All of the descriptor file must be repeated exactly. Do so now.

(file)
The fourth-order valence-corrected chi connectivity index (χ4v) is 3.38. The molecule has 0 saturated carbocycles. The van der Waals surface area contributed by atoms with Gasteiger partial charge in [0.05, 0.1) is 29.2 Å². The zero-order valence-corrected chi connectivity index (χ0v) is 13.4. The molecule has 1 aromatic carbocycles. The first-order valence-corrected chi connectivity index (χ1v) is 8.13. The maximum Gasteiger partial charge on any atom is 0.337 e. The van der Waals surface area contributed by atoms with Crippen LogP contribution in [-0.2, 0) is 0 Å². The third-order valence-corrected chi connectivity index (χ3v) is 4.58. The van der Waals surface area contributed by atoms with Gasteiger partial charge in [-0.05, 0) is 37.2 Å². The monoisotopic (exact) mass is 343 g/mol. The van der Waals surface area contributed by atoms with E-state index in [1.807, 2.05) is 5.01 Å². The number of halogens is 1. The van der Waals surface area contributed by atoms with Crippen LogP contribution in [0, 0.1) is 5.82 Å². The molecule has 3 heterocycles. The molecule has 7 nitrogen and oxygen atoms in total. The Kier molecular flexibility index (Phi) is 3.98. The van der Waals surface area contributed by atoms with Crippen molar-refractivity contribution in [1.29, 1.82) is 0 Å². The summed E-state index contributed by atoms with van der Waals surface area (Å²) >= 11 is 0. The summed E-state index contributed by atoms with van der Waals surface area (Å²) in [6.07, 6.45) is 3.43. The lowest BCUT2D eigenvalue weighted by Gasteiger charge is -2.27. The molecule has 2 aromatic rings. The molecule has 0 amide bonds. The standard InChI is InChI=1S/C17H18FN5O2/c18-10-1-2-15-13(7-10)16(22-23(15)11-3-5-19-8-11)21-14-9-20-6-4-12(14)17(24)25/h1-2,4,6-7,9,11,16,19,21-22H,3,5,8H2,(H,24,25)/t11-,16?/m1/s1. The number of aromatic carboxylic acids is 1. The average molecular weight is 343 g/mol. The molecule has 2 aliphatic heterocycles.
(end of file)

The fourth-order valence-corrected chi connectivity index (χ4v) is 3.38. The molecule has 0 saturated carbocycles. The van der Waals surface area contributed by atoms with Gasteiger partial charge in [0.05, 0.1) is 29.2 Å². The zero-order valence-corrected chi connectivity index (χ0v) is 13.4. The molecule has 1 aromatic carbocycles. The first-order valence-corrected chi connectivity index (χ1v) is 8.13. The maximum Gasteiger partial charge on any atom is 0.337 e. The van der Waals surface area contributed by atoms with Crippen LogP contribution in [-0.2, 0) is 0 Å². The third-order valence-corrected chi connectivity index (χ3v) is 4.58. The van der Waals surface area contributed by atoms with Gasteiger partial charge in [-0.05, 0) is 37.2 Å². The monoisotopic (exact) mass is 343 g/mol. The van der Waals surface area contributed by atoms with E-state index in [1.807, 2.05) is 5.01 Å². The number of halogens is 1. The van der Waals surface area contributed by atoms with Crippen LogP contribution in [0, 0.1) is 5.82 Å². The molecule has 3 heterocycles. The molecule has 7 nitrogen and oxygen atoms in total. The Kier molecular flexibility index (Phi) is 3.98. The van der Waals surface area contributed by atoms with Crippen molar-refractivity contribution in [1.29, 1.82) is 0 Å². The summed E-state index contributed by atoms with van der Waals surface area (Å²) >= 11 is 0. The summed E-state index contributed by atoms with van der Waals surface area (Å²) in [6.07, 6.45) is 3.43. The lowest BCUT2D eigenvalue weighted by Gasteiger charge is -2.27. The molecule has 2 aromatic rings. The molecule has 0 amide bonds. The standard InChI is InChI=1S/C17H18FN5O2/c18-10-1-2-15-13(7-10)16(22-23(15)11-3-5-19-8-11)21-14-9-20-6-4-12(14)17(24)25/h1-2,4,6-7,9,11,16,19,21-22H,3,5,8H2,(H,24,25)/t11-,16?/m1/s1. The number of aromatic carboxylic acids is 1. The average molecular weight is 343 g/mol. The molecule has 2 aliphatic heterocycles.